Survival Skills

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It’s been a hard, long winter with temperatures falling below -30c or lower. Despite a fur lined parka my face still got frostbitten. The unsightly red blotches last several days. Edmonton winters are brutal. It’s incomprehensible that a few leaves of this little strawberry are still supple and alive. It’s true that a few plants stay green under the snow, but this little guy is completely exposed. I wonder what magic of chemistry keeps him going while I freeze in minutes.

Now You See Me Now You Don’t

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A few weeks ago we were eating breakfast and saw the most magnificent sight: a coyote sauntered down the middle of the street. “Saunter” is not the exact word, he was floating on the snow. I have never seen such a noble stride. This amazing creature may account for the sudden disappearance of rabbits in our back yard. There are only a few tracks now, perhaps they belong to this lone, well camouflaged rabbit.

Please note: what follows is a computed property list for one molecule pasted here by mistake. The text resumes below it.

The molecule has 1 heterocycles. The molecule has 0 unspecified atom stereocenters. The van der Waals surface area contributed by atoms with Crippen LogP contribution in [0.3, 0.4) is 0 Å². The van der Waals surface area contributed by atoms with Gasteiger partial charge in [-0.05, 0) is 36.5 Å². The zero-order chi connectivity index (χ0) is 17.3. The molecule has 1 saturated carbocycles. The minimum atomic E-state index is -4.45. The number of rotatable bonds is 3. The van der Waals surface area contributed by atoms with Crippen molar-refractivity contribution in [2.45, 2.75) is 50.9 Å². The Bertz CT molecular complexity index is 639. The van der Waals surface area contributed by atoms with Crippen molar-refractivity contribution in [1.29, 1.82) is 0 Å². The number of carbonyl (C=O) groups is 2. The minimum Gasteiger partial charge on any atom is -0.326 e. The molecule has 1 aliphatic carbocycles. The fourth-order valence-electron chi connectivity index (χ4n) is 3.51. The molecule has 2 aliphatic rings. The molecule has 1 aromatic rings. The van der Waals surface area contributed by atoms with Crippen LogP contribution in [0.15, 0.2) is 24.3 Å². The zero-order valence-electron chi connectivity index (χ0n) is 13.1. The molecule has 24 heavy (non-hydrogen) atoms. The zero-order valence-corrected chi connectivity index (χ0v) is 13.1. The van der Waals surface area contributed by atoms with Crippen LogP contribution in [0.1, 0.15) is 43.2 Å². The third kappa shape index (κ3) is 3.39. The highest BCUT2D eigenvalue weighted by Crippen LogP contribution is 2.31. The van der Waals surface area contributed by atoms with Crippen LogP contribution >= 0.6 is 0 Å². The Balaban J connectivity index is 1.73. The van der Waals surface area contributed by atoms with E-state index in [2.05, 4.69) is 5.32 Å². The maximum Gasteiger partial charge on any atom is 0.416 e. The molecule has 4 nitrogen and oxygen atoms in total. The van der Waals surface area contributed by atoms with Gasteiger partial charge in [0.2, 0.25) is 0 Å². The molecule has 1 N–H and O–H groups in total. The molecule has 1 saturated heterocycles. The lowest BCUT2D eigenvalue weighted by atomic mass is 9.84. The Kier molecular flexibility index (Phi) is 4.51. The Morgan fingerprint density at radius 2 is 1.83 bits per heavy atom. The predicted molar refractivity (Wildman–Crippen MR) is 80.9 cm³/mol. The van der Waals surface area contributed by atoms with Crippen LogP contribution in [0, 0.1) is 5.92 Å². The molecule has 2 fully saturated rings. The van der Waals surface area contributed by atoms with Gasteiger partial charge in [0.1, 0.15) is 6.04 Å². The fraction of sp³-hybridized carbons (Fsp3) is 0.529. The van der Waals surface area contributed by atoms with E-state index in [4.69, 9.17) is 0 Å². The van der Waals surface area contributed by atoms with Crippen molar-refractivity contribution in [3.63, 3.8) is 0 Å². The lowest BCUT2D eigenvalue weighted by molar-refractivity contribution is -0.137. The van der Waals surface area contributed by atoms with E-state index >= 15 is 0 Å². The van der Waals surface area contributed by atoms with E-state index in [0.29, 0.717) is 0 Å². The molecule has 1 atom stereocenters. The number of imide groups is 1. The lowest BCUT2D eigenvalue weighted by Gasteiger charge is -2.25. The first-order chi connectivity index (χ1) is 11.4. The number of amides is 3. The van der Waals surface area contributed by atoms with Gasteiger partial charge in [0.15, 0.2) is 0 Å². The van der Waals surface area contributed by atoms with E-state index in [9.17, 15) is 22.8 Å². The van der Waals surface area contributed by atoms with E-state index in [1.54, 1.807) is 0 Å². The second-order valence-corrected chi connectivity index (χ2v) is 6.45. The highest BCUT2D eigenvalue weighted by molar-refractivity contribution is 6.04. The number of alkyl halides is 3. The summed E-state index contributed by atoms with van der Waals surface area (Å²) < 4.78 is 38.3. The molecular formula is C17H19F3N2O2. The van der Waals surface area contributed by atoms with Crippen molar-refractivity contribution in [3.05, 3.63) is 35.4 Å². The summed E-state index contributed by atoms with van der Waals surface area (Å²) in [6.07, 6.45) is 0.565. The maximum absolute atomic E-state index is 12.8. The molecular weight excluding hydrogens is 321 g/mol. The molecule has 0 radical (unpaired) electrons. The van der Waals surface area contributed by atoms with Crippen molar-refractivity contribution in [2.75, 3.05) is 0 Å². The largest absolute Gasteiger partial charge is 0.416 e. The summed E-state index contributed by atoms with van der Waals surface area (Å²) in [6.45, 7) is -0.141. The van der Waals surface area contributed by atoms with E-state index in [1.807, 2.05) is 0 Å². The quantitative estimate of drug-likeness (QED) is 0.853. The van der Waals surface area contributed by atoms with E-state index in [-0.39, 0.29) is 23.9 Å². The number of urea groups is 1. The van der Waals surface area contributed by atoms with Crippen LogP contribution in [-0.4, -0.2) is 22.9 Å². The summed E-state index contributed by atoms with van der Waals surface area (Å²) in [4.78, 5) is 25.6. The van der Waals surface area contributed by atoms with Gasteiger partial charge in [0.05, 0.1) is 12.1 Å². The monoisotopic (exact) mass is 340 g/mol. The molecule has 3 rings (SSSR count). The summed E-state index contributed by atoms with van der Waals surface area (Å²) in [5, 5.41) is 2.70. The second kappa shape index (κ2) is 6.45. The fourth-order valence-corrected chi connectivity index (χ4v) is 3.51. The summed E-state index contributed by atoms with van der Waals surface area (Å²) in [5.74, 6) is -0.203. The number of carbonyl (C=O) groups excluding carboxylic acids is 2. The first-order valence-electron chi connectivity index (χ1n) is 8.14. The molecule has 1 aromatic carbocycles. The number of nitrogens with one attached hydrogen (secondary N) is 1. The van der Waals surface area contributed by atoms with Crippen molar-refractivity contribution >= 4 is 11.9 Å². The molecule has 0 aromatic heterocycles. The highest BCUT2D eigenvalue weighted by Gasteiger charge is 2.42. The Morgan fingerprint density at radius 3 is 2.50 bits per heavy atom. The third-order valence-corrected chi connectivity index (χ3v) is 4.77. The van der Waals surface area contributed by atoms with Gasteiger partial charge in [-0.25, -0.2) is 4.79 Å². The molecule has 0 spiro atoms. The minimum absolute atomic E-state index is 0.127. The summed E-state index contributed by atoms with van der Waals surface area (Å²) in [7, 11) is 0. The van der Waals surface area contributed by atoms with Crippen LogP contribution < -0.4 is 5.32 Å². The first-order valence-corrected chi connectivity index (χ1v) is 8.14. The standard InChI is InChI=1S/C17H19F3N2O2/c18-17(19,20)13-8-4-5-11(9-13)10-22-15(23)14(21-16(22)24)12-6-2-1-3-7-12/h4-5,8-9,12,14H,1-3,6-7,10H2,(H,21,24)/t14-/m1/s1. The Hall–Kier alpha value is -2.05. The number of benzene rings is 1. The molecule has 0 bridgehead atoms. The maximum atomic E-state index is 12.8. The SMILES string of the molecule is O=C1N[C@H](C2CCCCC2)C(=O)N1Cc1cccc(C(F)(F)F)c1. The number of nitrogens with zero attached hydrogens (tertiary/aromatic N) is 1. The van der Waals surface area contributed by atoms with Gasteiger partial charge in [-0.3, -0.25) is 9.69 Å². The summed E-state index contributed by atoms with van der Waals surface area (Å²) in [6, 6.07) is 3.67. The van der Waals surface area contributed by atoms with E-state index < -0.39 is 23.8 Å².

First Rain

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On the prairies we have five months of winter a few weeks of spring and then hot dry weather with occasional grey clouds of smoke from forest fires. Rain is an ephemeral and for me an endlessly exciting event. And it’s not just me, as I write this and gaze out the window, two girls in red and purple rubber boots jump into all the puddles as they walk down the street.

White Fern

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Just a small magnification and the world looks like an entirely different, unfamiliar place. If I turned this photo of snow drooping off lattice upside down and coloured it green it would be identical to fern fronds. That’s the mystery of mathematical fractals that permeate our world. Nature is conservative, instead of wasting good ideas it recycles them.